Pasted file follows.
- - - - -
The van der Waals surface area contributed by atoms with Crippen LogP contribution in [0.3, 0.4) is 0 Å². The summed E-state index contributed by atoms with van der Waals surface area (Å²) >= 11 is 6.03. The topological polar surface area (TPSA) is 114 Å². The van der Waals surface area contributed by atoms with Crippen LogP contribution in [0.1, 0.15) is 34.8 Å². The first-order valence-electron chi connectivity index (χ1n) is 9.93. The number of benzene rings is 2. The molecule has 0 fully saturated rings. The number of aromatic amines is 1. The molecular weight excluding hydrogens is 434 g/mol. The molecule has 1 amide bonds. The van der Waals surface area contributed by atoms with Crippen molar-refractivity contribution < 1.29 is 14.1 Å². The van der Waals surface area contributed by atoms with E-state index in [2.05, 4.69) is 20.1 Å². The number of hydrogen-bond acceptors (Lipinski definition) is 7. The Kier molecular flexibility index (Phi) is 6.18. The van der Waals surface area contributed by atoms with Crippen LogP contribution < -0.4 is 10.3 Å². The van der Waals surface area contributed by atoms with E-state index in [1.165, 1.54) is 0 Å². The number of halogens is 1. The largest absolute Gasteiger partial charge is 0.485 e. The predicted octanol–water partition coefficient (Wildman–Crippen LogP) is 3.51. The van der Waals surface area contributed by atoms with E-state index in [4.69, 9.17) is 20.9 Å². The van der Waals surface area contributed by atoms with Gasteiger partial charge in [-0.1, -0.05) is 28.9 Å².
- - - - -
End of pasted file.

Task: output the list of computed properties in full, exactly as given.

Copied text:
The van der Waals surface area contributed by atoms with Crippen LogP contribution in [0.3, 0.4) is 0 Å². The summed E-state index contributed by atoms with van der Waals surface area (Å²) >= 11 is 6.03. The topological polar surface area (TPSA) is 114 Å². The van der Waals surface area contributed by atoms with Crippen LogP contribution in [0.1, 0.15) is 34.8 Å². The first-order valence-electron chi connectivity index (χ1n) is 9.93. The number of benzene rings is 2. The molecule has 0 fully saturated rings. The number of aromatic amines is 1. The molecular weight excluding hydrogens is 434 g/mol. The molecule has 1 amide bonds. The van der Waals surface area contributed by atoms with Crippen molar-refractivity contribution < 1.29 is 14.1 Å². The van der Waals surface area contributed by atoms with E-state index in [2.05, 4.69) is 20.1 Å². The number of hydrogen-bond acceptors (Lipinski definition) is 7. The Kier molecular flexibility index (Phi) is 6.18. The van der Waals surface area contributed by atoms with Crippen LogP contribution < -0.4 is 10.3 Å². The van der Waals surface area contributed by atoms with E-state index in [1.165, 1.54) is 0 Å². The number of halogens is 1. The largest absolute Gasteiger partial charge is 0.485 e. The predicted octanol–water partition coefficient (Wildman–Crippen LogP) is 3.51. The van der Waals surface area contributed by atoms with E-state index in [4.69, 9.17) is 20.9 Å². The van der Waals surface area contributed by atoms with Gasteiger partial charge in [-0.1, -0.05) is 28.9 Å².